Once Decrepit, Jerusalem Residence of 3 Israeli Premiers Gets a New Lease on Life

After a delay of some 40 years, the Rehavia building that served as a residence for David Ben-Gurion, Levi Eshkol and Golda Meir opened its doors to the public this week.

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The interior of the refurbished Levi Eshkol House, in Jerusalem.
The interior of the refurbished Levi Eshkol House, in Jerusalem. Credit: Emil Salman
Ofer Aderet
Ofer Aderet
Ofer Aderet
Ofer Aderet

It was hard to believe that the house at the corner of Ben Maimon Boulevard and Ussishkin Street in Jerusalem’s Rehavia neighborhood had served as the residence of three of Israel’s prime ministers. A year ago, before renovations began in the building, the plaster was peeling, there were cracks in the walls, graffiti all over and the abandoned site was a haven for homeless people and junkies.

No signs of that disgraceful situation remain today. The extensive restoration of the historic building has atoned for the wrong that was wrought upon it since its last occupant, Prime Minister Golda Meir – who was preceded there by prime ministerial tenants David Ben-Gurion and Levi Eshkol – left, in 1974, metaphorically slamming the door behind her after resigning in the wake of the Yom Kippur War. Her successor, Yitzhak Rabin, moved into another venerable Jerusalem building, on nearby Balfour Street, where Prime Minister Benjamin Netanyahu has his official residence today.

This week, the mansion again hosted a prime minister, albeit briefly, when Netanyahu took part in a ceremony dedicating Levi Eshkol House, almost 40 years late. Four decades ago, in 1977, the government entrusted the building to Yad Levi Eshkol, a nonprofit organization headed by Eshkol’s widow, Miriam, which aims to commemorate the legacy of Israel’s third prime minister. But budgetary, bureaucratic and administrative difficulties, related to both the NGO and other authorities, delayed the project and left the building deserted and neglected.

The director of Yad Levi Eshkol, Shavit Ben-Arie, attributes most of the blame to the state, for not transferring the funds to maintain the structure over the years.

“The building was in no condition to be entered when Miriam received it from the government,” Ben-Arie explains. “She believed firmly that the commemoration of prime ministers in general, and of Levi Eshkol in particular, was not a private project, but a national mission and a state obligation. Miriam maintained that it was up to the government to restore the historic building. She refused to beg a Rothschild or a Rockefeller to finance the building’s restoration. Her adamancy was admirable.”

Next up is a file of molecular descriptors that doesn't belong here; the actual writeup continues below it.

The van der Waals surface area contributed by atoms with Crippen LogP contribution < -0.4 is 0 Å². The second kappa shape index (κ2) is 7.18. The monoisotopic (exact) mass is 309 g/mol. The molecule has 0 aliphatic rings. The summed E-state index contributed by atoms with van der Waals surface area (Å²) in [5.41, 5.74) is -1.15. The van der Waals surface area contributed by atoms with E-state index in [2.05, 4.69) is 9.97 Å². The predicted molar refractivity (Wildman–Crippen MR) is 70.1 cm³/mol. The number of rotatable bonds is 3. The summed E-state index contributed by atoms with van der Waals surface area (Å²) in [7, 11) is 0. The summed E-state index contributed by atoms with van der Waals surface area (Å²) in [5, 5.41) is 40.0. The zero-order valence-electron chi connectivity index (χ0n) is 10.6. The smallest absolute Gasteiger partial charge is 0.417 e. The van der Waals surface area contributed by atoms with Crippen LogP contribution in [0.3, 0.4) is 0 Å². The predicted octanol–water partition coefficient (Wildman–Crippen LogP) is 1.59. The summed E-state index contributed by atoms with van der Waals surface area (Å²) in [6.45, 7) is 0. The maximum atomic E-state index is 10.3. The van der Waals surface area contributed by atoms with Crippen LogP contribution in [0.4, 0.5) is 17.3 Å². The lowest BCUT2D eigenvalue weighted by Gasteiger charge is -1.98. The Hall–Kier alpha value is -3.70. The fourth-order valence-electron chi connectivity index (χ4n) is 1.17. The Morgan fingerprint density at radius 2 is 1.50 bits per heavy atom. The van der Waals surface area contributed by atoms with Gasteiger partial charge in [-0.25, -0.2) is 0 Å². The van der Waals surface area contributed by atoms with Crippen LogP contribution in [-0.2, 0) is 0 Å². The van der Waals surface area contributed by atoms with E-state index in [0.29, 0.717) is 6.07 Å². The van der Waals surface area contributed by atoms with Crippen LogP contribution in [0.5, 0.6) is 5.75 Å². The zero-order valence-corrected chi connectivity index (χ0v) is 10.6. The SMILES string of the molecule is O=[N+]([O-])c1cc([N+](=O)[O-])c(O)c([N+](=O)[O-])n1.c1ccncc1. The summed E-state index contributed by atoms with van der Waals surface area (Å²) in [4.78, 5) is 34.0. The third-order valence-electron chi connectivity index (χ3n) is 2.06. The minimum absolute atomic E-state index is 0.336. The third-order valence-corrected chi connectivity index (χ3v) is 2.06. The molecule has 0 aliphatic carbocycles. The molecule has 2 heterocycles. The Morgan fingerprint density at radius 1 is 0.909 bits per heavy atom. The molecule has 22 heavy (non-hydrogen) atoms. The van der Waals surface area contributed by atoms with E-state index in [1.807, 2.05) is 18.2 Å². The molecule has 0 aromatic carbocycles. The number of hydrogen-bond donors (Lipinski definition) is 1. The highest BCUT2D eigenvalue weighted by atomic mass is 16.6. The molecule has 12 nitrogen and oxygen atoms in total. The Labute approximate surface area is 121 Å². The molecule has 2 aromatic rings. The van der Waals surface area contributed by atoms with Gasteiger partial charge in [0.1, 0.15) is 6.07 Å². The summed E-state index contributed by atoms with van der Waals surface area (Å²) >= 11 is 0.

In the end, Eshkol herself did not live to see the project’s culmination; she died on November 26, 47 years after her husband.

For his part, Ben-Arie kept the correspondence she had maintained over the years with a series of prime ministers in an attempt to find a solution to the building’s plight. Yitzhak Rabin, Ariel Sharon and others promised to help, but only Netanyahu – who has emphasized the need to preserve national heritage sites – came through.

So it was that four years ago, following a decision by Netanyahu, the national heritage department of the Prime Minister’s Office assumed responsibility for the historical structure and came up with a way to finance its long-awaited face-lift: The Society for the Protection of Nature in Israel would move its Jerusalem offices to the second floor, and would in exchange help fund and maintain the project.

Not everyone has expressed confidence in the viability of this part-museum/part-office scheme, which has now been implemented, but Eshkol’s daughter Ofra Nevo is optimistic: “It is a compromise, but compromise was Eshkol’s second nature. And as he was also the minister of agriculture, issues involving land and water will fit in well there.” Moreover, the arrangement saves the government many of the resources and headaches involved in running such site.